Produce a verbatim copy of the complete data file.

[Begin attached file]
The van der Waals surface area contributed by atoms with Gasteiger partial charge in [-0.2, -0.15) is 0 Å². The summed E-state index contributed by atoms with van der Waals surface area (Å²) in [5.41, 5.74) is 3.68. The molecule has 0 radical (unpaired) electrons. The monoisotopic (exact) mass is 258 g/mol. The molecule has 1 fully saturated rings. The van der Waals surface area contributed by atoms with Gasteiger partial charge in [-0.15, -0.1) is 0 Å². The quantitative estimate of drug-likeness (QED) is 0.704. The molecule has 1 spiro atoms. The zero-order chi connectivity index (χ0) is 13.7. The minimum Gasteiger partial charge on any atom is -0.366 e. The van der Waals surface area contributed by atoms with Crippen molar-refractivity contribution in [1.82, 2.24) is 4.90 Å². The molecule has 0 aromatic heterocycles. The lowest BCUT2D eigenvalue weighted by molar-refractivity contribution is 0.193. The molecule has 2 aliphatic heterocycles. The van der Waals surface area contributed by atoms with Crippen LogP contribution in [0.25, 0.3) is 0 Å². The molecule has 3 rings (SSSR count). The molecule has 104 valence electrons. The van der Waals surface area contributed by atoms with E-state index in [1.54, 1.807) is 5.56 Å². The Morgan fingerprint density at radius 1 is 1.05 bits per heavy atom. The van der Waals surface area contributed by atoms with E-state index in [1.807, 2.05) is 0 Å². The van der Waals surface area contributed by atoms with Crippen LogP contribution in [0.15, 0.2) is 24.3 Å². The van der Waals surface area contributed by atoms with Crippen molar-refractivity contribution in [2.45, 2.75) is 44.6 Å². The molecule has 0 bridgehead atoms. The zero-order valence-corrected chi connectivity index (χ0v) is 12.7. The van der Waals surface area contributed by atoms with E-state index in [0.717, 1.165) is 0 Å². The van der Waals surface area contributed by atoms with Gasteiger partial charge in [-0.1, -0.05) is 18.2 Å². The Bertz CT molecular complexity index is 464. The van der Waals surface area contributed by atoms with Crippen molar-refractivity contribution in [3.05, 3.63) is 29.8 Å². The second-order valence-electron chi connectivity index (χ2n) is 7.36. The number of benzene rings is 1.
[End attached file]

The van der Waals surface area contributed by atoms with Gasteiger partial charge in [-0.2, -0.15) is 0 Å². The summed E-state index contributed by atoms with van der Waals surface area (Å²) in [5.41, 5.74) is 3.68. The molecule has 0 radical (unpaired) electrons. The monoisotopic (exact) mass is 258 g/mol. The molecule has 1 fully saturated rings. The van der Waals surface area contributed by atoms with Gasteiger partial charge in [-0.15, -0.1) is 0 Å². The quantitative estimate of drug-likeness (QED) is 0.704. The molecule has 1 spiro atoms. The zero-order chi connectivity index (χ0) is 13.7. The minimum Gasteiger partial charge on any atom is -0.366 e. The van der Waals surface area contributed by atoms with Crippen molar-refractivity contribution in [1.82, 2.24) is 4.90 Å². The molecule has 0 aromatic heterocycles. The lowest BCUT2D eigenvalue weighted by molar-refractivity contribution is 0.193. The molecule has 2 aliphatic heterocycles. The van der Waals surface area contributed by atoms with Crippen LogP contribution in [0.25, 0.3) is 0 Å². The molecule has 3 rings (SSSR count). The molecule has 104 valence electrons. The van der Waals surface area contributed by atoms with E-state index in [1.54, 1.807) is 5.56 Å². The Morgan fingerprint density at radius 1 is 1.05 bits per heavy atom. The van der Waals surface area contributed by atoms with E-state index in [1.807, 2.05) is 0 Å². The van der Waals surface area contributed by atoms with Crippen LogP contribution in [0.15, 0.2) is 24.3 Å². The van der Waals surface area contributed by atoms with Crippen molar-refractivity contribution in [2.45, 2.75) is 44.6 Å². The molecule has 0 bridgehead atoms. The zero-order valence-corrected chi connectivity index (χ0v) is 12.7. The van der Waals surface area contributed by atoms with E-state index in [0.717, 1.165) is 0 Å². The van der Waals surface area contributed by atoms with Gasteiger partial charge in [-0.1, -0.05) is 18.2 Å². The Bertz CT molecular complexity index is 464. The van der Waals surface area contributed by atoms with Crippen molar-refractivity contribution in [3.05, 3.63) is 29.8 Å². The second-order valence-electron chi connectivity index (χ2n) is 7.36. The number of benzene rings is 1.